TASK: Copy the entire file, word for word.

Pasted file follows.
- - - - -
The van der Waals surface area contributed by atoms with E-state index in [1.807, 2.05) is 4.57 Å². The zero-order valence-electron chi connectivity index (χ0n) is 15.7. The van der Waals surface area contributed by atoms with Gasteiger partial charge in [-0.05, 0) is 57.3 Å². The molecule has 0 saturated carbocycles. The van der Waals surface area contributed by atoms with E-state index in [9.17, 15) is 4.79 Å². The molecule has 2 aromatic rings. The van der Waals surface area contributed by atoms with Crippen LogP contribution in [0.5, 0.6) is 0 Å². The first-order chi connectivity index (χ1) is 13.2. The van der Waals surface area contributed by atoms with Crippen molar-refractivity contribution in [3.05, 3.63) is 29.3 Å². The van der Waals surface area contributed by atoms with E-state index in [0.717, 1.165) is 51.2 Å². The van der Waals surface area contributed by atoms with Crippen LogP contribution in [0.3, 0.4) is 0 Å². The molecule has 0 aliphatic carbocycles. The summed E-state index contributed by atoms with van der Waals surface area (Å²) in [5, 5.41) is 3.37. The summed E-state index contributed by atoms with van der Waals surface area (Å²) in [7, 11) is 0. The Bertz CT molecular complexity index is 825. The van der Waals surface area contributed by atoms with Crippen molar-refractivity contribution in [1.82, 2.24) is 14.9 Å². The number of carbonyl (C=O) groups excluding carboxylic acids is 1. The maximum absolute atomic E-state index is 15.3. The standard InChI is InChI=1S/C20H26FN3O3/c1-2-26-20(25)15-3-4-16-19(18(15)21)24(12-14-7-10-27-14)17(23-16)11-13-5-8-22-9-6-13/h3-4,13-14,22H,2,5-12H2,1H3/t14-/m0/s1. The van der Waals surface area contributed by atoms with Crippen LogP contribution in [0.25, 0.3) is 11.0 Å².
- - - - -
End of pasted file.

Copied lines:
The van der Waals surface area contributed by atoms with E-state index in [1.807, 2.05) is 4.57 Å². The zero-order valence-electron chi connectivity index (χ0n) is 15.7. The van der Waals surface area contributed by atoms with Gasteiger partial charge in [-0.05, 0) is 57.3 Å². The molecule has 0 saturated carbocycles. The van der Waals surface area contributed by atoms with E-state index in [9.17, 15) is 4.79 Å². The molecule has 2 aromatic rings. The van der Waals surface area contributed by atoms with Crippen LogP contribution in [0.5, 0.6) is 0 Å². The first-order chi connectivity index (χ1) is 13.2. The van der Waals surface area contributed by atoms with Crippen molar-refractivity contribution in [3.05, 3.63) is 29.3 Å². The van der Waals surface area contributed by atoms with E-state index in [0.717, 1.165) is 51.2 Å². The van der Waals surface area contributed by atoms with Crippen LogP contribution in [0.3, 0.4) is 0 Å². The molecule has 0 aliphatic carbocycles. The summed E-state index contributed by atoms with van der Waals surface area (Å²) in [5, 5.41) is 3.37. The summed E-state index contributed by atoms with van der Waals surface area (Å²) in [7, 11) is 0. The Bertz CT molecular complexity index is 825. The van der Waals surface area contributed by atoms with Crippen molar-refractivity contribution in [1.82, 2.24) is 14.9 Å². The number of carbonyl (C=O) groups excluding carboxylic acids is 1. The maximum absolute atomic E-state index is 15.3. The standard InChI is InChI=1S/C20H26FN3O3/c1-2-26-20(25)15-3-4-16-19(18(15)21)24(12-14-7-10-27-14)17(23-16)11-13-5-8-22-9-6-13/h3-4,13-14,22H,2,5-12H2,1H3/t14-/m0/s1. The van der Waals surface area contributed by atoms with Crippen LogP contribution in [0.25, 0.3) is 11.0 Å².